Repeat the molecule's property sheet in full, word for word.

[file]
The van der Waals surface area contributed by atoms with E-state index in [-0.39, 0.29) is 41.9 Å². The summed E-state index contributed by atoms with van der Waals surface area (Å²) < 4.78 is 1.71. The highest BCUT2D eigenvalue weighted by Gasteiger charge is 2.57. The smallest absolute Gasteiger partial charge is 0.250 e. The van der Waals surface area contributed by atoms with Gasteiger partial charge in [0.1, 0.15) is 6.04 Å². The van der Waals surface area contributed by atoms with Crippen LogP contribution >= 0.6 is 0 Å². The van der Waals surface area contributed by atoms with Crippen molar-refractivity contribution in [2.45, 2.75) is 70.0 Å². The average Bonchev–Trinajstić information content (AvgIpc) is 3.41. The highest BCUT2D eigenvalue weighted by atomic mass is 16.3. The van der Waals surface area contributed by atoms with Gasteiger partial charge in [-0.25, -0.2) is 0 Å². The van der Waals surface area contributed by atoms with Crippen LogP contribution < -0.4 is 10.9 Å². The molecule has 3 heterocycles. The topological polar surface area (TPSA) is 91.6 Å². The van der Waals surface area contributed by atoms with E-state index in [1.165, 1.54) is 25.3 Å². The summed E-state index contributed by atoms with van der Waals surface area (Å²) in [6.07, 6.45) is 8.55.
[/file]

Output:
The van der Waals surface area contributed by atoms with E-state index in [-0.39, 0.29) is 41.9 Å². The summed E-state index contributed by atoms with van der Waals surface area (Å²) < 4.78 is 1.71. The highest BCUT2D eigenvalue weighted by Gasteiger charge is 2.57. The smallest absolute Gasteiger partial charge is 0.250 e. The van der Waals surface area contributed by atoms with Gasteiger partial charge in [0.1, 0.15) is 6.04 Å². The van der Waals surface area contributed by atoms with Crippen LogP contribution >= 0.6 is 0 Å². The van der Waals surface area contributed by atoms with Crippen molar-refractivity contribution in [2.45, 2.75) is 70.0 Å². The average Bonchev–Trinajstić information content (AvgIpc) is 3.41. The highest BCUT2D eigenvalue weighted by atomic mass is 16.3. The van der Waals surface area contributed by atoms with Gasteiger partial charge in [-0.25, -0.2) is 0 Å². The van der Waals surface area contributed by atoms with Crippen LogP contribution < -0.4 is 10.9 Å². The molecule has 3 heterocycles. The topological polar surface area (TPSA) is 91.6 Å². The van der Waals surface area contributed by atoms with E-state index in [1.165, 1.54) is 25.3 Å². The summed E-state index contributed by atoms with van der Waals surface area (Å²) in [6.07, 6.45) is 8.55.